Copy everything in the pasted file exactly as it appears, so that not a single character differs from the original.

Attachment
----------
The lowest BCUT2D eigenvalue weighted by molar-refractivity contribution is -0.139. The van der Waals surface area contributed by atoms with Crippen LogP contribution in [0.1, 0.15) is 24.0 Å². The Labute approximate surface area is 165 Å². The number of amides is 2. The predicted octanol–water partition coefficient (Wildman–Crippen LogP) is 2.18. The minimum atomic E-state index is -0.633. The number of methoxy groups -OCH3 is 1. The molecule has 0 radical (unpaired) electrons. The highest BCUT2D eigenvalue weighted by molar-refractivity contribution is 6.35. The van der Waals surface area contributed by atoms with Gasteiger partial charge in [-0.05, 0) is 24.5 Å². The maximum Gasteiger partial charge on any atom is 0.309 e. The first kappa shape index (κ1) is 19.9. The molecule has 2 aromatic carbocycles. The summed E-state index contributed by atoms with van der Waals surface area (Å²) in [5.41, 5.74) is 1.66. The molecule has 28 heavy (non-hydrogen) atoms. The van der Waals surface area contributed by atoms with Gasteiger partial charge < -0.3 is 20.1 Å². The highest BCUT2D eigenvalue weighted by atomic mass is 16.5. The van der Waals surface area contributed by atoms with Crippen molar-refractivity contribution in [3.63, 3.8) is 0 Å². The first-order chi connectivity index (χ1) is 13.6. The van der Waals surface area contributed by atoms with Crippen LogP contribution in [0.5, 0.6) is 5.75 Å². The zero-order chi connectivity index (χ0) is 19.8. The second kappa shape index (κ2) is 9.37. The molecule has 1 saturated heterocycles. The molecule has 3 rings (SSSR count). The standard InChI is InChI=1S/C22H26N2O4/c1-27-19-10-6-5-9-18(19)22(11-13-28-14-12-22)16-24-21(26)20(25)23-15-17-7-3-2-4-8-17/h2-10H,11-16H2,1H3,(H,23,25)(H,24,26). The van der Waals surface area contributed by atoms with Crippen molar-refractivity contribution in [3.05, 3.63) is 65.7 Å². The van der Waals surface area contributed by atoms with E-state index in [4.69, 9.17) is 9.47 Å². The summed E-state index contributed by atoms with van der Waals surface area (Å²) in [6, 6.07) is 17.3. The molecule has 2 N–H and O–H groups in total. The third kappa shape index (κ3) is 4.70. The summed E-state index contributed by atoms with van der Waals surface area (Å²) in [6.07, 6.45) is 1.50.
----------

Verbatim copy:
The lowest BCUT2D eigenvalue weighted by molar-refractivity contribution is -0.139. The van der Waals surface area contributed by atoms with Crippen LogP contribution in [0.1, 0.15) is 24.0 Å². The Labute approximate surface area is 165 Å². The number of amides is 2. The predicted octanol–water partition coefficient (Wildman–Crippen LogP) is 2.18. The minimum atomic E-state index is -0.633. The number of methoxy groups -OCH3 is 1. The molecule has 0 radical (unpaired) electrons. The highest BCUT2D eigenvalue weighted by molar-refractivity contribution is 6.35. The van der Waals surface area contributed by atoms with Gasteiger partial charge in [-0.05, 0) is 24.5 Å². The maximum Gasteiger partial charge on any atom is 0.309 e. The first kappa shape index (κ1) is 19.9. The molecule has 2 aromatic carbocycles. The summed E-state index contributed by atoms with van der Waals surface area (Å²) in [5.41, 5.74) is 1.66. The molecule has 28 heavy (non-hydrogen) atoms. The van der Waals surface area contributed by atoms with Gasteiger partial charge < -0.3 is 20.1 Å². The highest BCUT2D eigenvalue weighted by atomic mass is 16.5. The van der Waals surface area contributed by atoms with Crippen molar-refractivity contribution in [3.63, 3.8) is 0 Å². The first-order chi connectivity index (χ1) is 13.6. The van der Waals surface area contributed by atoms with Crippen LogP contribution in [0.5, 0.6) is 5.75 Å². The zero-order chi connectivity index (χ0) is 19.8. The second kappa shape index (κ2) is 9.37. The molecule has 1 saturated heterocycles. The molecule has 3 rings (SSSR count). The standard InChI is InChI=1S/C22H26N2O4/c1-27-19-10-6-5-9-18(19)22(11-13-28-14-12-22)16-24-21(26)20(25)23-15-17-7-3-2-4-8-17/h2-10H,11-16H2,1H3,(H,23,25)(H,24,26). The van der Waals surface area contributed by atoms with Crippen molar-refractivity contribution in [3.05, 3.63) is 65.7 Å². The van der Waals surface area contributed by atoms with E-state index in [4.69, 9.17) is 9.47 Å². The summed E-state index contributed by atoms with van der Waals surface area (Å²) in [6, 6.07) is 17.3. The molecule has 2 N–H and O–H groups in total. The third kappa shape index (κ3) is 4.70. The summed E-state index contributed by atoms with van der Waals surface area (Å²) in [6.07, 6.45) is 1.50.